Kimi Raikkonen feels Ferrari generally performed well in 2016 but were let down too frequently by small issues which built up over the season.
The Finnish driver ended a difficult campaign for Ferrari sixth overall in the drivers' world championship, slipping from last year's fourth, while the Italian squad fell behind Red Bull in the world constructors' pecking order.
Raikkonen refused to hide his disappointment at the season from the team's perspective despite being happier with his campaign and felt too many smaller issues plagued his progress.
After three podiums in the opening five races, the Finn's season somewhat fell away in conjunction with Red Bull finding useful gains to leapfrog Ferrari in terms of race pace and crucially in qualifying.
“What matters is that the end result was far from what we, as Ferrari, as a team, wanted from this year,” Raikkonen said. “There are positive things, like the way we have been working lately, the way we are doing things, the way we work well together even if the results weren't always what we wanted.
“It was far from an ideal year for all of us. We did good races and not so good races, had too many small issues but that's what happens in racing sometimes.”
As well as losing outright performance gains on its rivals as the year progressed, Raikkonen saw two races slip away from him in the wet in Monaco and Brazil while suffered a pit stop blunder with a loose wheel in Austin which ended his race.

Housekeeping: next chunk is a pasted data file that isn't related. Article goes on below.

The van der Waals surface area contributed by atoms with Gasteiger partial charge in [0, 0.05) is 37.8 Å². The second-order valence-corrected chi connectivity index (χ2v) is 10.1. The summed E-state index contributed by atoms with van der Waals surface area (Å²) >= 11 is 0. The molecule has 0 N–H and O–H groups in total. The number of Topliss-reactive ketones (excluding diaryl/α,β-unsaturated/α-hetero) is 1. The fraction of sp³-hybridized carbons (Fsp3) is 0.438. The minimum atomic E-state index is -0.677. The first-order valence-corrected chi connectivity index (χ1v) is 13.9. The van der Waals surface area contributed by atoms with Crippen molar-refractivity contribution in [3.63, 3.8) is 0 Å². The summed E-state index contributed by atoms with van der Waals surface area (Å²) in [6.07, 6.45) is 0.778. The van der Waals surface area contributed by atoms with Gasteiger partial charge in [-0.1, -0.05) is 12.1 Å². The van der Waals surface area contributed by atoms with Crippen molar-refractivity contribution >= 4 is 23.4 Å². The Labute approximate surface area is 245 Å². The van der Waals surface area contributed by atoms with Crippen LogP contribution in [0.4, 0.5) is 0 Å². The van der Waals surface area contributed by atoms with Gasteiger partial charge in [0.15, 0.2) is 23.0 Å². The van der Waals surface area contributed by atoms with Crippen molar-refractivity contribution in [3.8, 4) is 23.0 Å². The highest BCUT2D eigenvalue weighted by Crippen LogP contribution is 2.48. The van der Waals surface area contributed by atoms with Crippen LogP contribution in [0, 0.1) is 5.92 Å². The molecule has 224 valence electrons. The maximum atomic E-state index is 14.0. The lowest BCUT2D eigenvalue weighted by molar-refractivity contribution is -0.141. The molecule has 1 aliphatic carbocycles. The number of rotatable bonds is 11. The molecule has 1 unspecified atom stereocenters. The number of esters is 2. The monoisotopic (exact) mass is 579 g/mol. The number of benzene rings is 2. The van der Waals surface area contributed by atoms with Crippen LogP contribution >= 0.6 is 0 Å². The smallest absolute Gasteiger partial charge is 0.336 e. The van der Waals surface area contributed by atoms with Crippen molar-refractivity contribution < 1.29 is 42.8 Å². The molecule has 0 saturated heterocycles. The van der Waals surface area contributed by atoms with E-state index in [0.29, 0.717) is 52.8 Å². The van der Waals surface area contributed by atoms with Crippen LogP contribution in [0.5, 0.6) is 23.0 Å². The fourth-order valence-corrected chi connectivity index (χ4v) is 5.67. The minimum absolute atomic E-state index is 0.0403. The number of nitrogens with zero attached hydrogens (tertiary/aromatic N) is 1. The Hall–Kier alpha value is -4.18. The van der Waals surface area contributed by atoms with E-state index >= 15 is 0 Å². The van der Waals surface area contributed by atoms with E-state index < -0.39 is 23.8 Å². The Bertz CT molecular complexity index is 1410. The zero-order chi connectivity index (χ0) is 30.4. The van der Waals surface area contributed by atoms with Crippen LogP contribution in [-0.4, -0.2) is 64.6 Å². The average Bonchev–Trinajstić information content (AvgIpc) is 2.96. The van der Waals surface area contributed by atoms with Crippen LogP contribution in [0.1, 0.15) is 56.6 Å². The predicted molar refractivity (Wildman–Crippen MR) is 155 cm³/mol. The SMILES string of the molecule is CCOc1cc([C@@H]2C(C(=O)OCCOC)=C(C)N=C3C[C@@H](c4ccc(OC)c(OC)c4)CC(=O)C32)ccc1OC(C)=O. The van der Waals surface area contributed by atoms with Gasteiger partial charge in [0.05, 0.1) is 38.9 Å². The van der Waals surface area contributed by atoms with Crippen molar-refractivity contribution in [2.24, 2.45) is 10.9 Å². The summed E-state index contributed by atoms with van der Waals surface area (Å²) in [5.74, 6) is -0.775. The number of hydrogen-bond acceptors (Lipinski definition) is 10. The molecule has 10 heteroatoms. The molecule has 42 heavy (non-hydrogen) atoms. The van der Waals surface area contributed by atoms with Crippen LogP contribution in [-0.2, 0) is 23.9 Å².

Assessing his own performance, Raikkonen believes it was his his best season since returning to the Ferrari fold in 2014 but accepts he can't celebrate it with the team's year below-par.
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“If I just compare it with the last two years, it has been better from my side but we cannot be very happy because we're far from where we want to be, both me and the team," he said. "There were good things but the end result was nowhere near what we wanted.
"We have to take it and accept where we finished. But we cannot be happy and I'm not happy.”
With Ferrari retaining Raikkonen and team-mate Sebastian Vettel for 2017 ahead of the new Pirelli tyres and the revision of aerodynamic regulations, the 2007 F1 world champion feels his team has reasons to be optimistic.
“It would be a lot more fun for a lot of us to be at the front, but once we'll get the new cars on the circuit we'll see,” he said. “There are a lot of changes, so it's pointless to speculate with such big changes. Hopefully we'll be where we want to be and where we also deserve to be.”
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